Ford EFI systems require TFI distributors. (Thick Film Ignition) 289, 302 and 5.0 distributors are the easiest to come by. 351W distributors are a little harder and more expensive to buy. If you are looking for a better appearance than a stock distributor, both ACCEL and MSD make billet distributors for the 289, 302, 5.0 and 351W.
    If you are considering fuel injection for a 351C, A customer told me that a 460 distributor will fit in a 351C block and the 460 came from the factory with EFI. So this would be the distributor to use for a 351C and 460 EFI conversion.

    This is the easiest engine and EFI system to install for an EFI conversion, if you find a good donor car, most of the parts are reusable. Parts needed are throttle pedal, throttle cable, computer(pcm), all engine mounted EFI parts and sensors, MAF sensor and the wire harness can be modified for your EFI conversion if it is not damaged. The 86-88 (federal) and 86-87 (california) models are speed density EFI systems, that can easily be converted to mass air systems with a mass air EFI wire harness and PCM. If you are looking to increase the output of your engine, than you will need to go with the mass air system.
    These intakes have internal EGR passages, so if your conversion must be smog legal, this is a good intake to use, no extra work is needed. If you do not want to run the EGR system, it can be removed with the RMP EGR Eliminator kit.

    This is a good engine, computer and wiring system for an EFI conversion. It uses a 2 speed electric cooling fan, an electronically controlled automatic transmission (AODE) and has data link capabilities.
    If you are installing this engine into an early Mustang, the timing cover does not have a place to drill for relocating the oil dipstick tube. The timing cover that comes on the 94-95 Mustangs is shorter than 93 an earlier timing covers and has it own water pump and accessory brackets. If you decide to change the timing cover you will also have to get different accessories and brackets. If you plan to run air conditioning, you will have clearance problems using the stock 94-95 brackets and a/c compressor. The compressor will interfere with  the shock tower.
    This engine uses an external EGR tube and since the factory headers will not work in early Mustangs or Broncos, it will require some fabrication to tie this tube into your headers or exhaust system. If you do not want to run the EGR system it can be removed with a custom chip or tuning device like the TWEECER.
   This engine also has a different distributor than the 86-93 engines, it uses what ford calls a closed bowl distributor and a remotely mounted TFI ignition module.
    The main reason for the horsepower decrease in the 94-95 engines (215 HP) compared to the 86-93 engines (225 HP) is that Ford had to go to the 89-93 T-bird intake manifold to clear the reduced hood clearance on the new body style Mustang. This new lower intake manifold has smaller runners and a smaller plenum area causing the reduction in power.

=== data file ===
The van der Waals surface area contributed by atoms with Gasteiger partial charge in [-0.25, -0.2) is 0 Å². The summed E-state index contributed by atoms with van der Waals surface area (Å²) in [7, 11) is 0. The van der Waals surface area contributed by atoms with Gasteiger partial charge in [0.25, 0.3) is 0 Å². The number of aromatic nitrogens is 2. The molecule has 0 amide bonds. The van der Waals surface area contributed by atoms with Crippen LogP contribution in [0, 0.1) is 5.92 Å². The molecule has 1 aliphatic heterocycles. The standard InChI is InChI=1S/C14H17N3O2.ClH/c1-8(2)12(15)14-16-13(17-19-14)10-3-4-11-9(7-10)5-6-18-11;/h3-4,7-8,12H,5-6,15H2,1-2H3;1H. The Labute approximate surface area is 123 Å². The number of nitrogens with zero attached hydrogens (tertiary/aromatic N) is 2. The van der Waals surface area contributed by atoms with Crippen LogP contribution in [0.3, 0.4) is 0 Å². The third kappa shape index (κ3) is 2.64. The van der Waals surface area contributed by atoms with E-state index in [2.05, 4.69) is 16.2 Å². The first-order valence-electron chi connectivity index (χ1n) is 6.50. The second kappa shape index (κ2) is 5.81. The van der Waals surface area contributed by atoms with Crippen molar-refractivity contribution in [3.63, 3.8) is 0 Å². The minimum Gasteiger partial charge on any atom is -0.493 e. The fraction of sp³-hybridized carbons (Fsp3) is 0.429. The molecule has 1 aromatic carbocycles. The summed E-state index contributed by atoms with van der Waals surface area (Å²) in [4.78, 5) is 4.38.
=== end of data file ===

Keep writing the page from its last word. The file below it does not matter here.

These are good donor engines, but use the speed density fuel injection system. They can be easily converted to the mass air system with a RMP EFI Wire Harness. They will require some of the same changes, oil pan and pickup tube for the vehicle you are installing the engine into. Drilling of the timing cover to relocate the dipstick and tube.
    Some of the engines have the other firing order (15426378), which may cause some driveability problems and poor idle quality. The cam can be changed to a HO cam or most after market cams to get the better firing order. (13726548)

1995-2001 EXPLORER 5.0 ENGINES
    The Explorer engines have the best intake manifold, it is great for a stock or modified engine. When run in a dyno test against the Cobra Intake manifold and many after market intake manifolds, it performed just as well as if not better than the other intake manifolds. Explorers come from the factory with 65mm throttle bodies, but require a linkage modification when installing them into Mustangs or Broncos. When using this engine, it is best to convert to the 89-93 Mustang wiring and computer system.
    The Explorer uses a distributorless ignition system and EEC V fuel injection system. This EEC V system has a great deal of emission control devices and is difficult to work with in an EFI conversion.
    I recommend changing this to a 89-93 Mustang ignition and EEC IV fuel injection system. The EEC IV system is easier to install and has a lot less emissions equipment.
Early Explorer engines (1995 to 19971/4) came with GT-40 Heads, easily indentified by the 3 vertical ribs on the front and rear of the heads or the "GT" cast into the corner of the head just outside the valve cover. These heads have stock spark plug angles, location and will work in Early Mustangs with all common exhaust systems.
    The Late Explorer engines(19971/4 to 2001) have GT-40P cylinder heads, easily identified by 4 vertical ribs on the front and rear of the heads or the "P" cast into the corner of the head just outside the valve cover.  These heads do require special headers, they have a different spark plug angle & location and may interfere with your exhaust manifolds or headers. Check spark plug clearance before installing these heads or an Explorer engine.
    Both of these heads are great heads, they will out flow and out perform stock late model Mustang heads.